AICR is a charity that exists solely to fund cancer research. We do not provide any services, such as information, campaigning, patient support etc. All of these services are very well provided by other charities and we don’t want to duplicate what they are doing. As such, we link to very few external organisations. The ones we have listed below are directly related to the type of questions we often get asked.
This section is provided by AICR as an aid to general cancer information. AICR takes no responsibility for the accuracy of the information provided within these links.
The links section of this site is taken from a selection of WWW pages - the information provided within those pages and the accuracy for content lies with the owner of the particular visited website.
Any medical information or treatment options should be discussed with your doctor - AICR does not provide help on medical issues in any context.
Information for Patients
Macmillan Cancer Support provides practical, medical and financial support to people affected by cancer. They have detailed information about nearly 60 cancer types.
You can also speak to specialist cancer nurses by calling the Macmillan Support Line which is free to UK callers (Monday to Friday, 9am-8pm) on 0808 808 0000
National and International Cancer Research Partnerships
As an international cancer research charity, AICR is a member of the National Cancer Research Institute (NCRI) a UK-wide partnership between the government, charity and industry, which promotes co-operation in cancer research. AICR is also part of the International Cancer Research Partnership (ICRP), which is a unique alliance of cancer organisations working together to enhance global collaboration and strategic coordination of research.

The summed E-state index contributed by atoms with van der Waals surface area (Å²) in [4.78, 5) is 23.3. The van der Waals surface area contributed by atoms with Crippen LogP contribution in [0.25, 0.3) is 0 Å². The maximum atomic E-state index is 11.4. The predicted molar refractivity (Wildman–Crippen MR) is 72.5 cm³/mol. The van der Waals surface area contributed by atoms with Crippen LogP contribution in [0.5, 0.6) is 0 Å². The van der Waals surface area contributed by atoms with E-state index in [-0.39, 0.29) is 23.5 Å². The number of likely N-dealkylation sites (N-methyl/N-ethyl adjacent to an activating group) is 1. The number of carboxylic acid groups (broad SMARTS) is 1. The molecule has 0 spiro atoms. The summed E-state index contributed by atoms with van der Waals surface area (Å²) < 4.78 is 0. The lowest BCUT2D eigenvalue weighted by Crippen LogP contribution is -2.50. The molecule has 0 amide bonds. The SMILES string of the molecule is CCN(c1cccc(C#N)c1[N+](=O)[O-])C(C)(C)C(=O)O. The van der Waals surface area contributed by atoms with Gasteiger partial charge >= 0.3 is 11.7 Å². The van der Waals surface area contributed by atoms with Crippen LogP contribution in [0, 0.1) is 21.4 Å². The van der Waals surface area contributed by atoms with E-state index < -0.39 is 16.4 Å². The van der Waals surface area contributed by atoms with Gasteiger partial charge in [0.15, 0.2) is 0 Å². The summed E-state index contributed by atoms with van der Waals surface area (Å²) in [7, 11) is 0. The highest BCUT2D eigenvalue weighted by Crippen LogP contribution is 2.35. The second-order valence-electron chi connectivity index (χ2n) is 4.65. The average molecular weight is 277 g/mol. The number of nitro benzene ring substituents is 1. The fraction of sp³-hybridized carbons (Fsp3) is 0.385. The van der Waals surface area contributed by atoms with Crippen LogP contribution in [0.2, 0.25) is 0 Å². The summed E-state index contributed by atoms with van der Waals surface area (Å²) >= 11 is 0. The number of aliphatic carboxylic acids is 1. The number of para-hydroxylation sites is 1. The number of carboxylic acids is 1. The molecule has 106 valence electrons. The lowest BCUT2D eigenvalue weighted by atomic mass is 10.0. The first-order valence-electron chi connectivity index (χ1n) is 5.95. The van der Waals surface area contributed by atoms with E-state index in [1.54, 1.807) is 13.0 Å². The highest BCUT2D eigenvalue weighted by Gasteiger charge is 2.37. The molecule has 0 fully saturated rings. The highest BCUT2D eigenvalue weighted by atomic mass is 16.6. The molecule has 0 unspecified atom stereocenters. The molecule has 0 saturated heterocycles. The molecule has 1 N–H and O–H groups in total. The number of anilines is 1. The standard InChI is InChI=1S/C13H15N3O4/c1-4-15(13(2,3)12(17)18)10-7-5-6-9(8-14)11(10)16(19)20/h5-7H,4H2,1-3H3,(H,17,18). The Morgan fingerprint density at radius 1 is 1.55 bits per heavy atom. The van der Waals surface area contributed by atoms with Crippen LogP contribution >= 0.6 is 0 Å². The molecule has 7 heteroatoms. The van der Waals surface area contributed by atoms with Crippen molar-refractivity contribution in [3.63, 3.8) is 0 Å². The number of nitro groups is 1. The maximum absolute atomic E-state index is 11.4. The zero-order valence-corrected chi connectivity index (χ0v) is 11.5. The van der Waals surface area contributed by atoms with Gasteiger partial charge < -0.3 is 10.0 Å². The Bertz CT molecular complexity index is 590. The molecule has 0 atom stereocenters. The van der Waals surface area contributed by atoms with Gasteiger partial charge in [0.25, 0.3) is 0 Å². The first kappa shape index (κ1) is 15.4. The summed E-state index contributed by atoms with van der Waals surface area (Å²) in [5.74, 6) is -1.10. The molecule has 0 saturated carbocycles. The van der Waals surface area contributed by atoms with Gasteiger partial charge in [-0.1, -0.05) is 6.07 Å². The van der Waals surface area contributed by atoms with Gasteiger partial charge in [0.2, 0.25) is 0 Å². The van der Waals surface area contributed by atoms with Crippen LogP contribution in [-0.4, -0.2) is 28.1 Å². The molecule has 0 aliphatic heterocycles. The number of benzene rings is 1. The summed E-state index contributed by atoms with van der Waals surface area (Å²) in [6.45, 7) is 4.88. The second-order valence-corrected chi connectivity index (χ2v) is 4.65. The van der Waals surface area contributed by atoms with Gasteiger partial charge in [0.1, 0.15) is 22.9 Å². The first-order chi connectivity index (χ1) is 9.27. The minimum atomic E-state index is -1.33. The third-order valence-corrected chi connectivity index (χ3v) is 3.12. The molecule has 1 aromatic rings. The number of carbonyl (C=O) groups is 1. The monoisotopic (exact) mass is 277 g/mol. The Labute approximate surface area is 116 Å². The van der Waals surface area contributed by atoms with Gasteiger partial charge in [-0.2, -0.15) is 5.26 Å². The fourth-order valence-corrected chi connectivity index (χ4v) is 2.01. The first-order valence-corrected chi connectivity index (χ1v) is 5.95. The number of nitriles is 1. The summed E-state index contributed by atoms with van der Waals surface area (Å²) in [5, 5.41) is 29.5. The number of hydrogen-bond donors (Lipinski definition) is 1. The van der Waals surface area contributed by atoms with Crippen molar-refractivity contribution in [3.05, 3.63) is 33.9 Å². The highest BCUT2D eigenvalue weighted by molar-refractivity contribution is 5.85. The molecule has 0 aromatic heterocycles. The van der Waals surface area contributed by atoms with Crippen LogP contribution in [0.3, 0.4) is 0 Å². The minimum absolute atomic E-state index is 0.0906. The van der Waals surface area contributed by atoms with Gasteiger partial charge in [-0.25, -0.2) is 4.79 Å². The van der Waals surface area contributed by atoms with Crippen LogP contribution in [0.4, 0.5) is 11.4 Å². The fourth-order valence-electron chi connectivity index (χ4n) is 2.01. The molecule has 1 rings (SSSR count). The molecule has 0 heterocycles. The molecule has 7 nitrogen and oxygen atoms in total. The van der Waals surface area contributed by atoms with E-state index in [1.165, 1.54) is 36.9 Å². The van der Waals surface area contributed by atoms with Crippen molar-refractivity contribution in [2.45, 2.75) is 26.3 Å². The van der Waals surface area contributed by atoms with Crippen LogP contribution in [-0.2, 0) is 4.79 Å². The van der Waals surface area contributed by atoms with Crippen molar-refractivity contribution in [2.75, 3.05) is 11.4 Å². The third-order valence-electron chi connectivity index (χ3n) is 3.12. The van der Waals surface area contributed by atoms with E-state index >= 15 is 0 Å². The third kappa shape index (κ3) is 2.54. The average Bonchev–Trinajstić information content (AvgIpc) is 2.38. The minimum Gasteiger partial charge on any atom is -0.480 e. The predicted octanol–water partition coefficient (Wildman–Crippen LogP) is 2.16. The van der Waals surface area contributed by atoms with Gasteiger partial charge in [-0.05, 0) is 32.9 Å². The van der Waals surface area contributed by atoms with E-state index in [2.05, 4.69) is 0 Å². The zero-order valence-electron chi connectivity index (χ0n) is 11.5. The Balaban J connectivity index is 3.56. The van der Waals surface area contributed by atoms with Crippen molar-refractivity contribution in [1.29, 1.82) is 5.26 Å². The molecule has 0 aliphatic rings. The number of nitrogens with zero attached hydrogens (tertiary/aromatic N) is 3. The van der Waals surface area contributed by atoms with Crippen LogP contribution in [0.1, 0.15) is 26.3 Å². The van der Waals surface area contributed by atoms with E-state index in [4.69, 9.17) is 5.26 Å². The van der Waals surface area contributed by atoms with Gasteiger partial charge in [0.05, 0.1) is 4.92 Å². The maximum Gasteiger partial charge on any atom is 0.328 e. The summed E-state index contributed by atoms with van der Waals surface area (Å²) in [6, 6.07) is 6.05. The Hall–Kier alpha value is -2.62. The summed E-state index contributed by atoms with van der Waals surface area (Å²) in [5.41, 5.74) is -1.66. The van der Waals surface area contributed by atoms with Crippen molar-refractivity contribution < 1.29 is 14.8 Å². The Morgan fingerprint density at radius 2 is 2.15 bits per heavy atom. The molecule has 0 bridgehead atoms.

Our supporters tell us that they want to help cancer research more than by just helping to fund more research and ask us how they can participate in clinical trials. Clinical trials are studies in which a group of carefully selected patients are given the new treatment. The results are compared with a similar group of patients (the control group) receiving the current treatment. Patients who want to help test new treatments can volunteer to go on these trials, although most trials have very specific criteria for the type of patients they need. Many clinical trials are randomised – patients are assigned to the test group and the control group at random. There are several databases of clinical trials, which can be searched by the type of cancer, or other disease, involved.
Cancer Research UK provides excellent information about the incidence of all the main types of cancers, as well as survival statistics and death rates.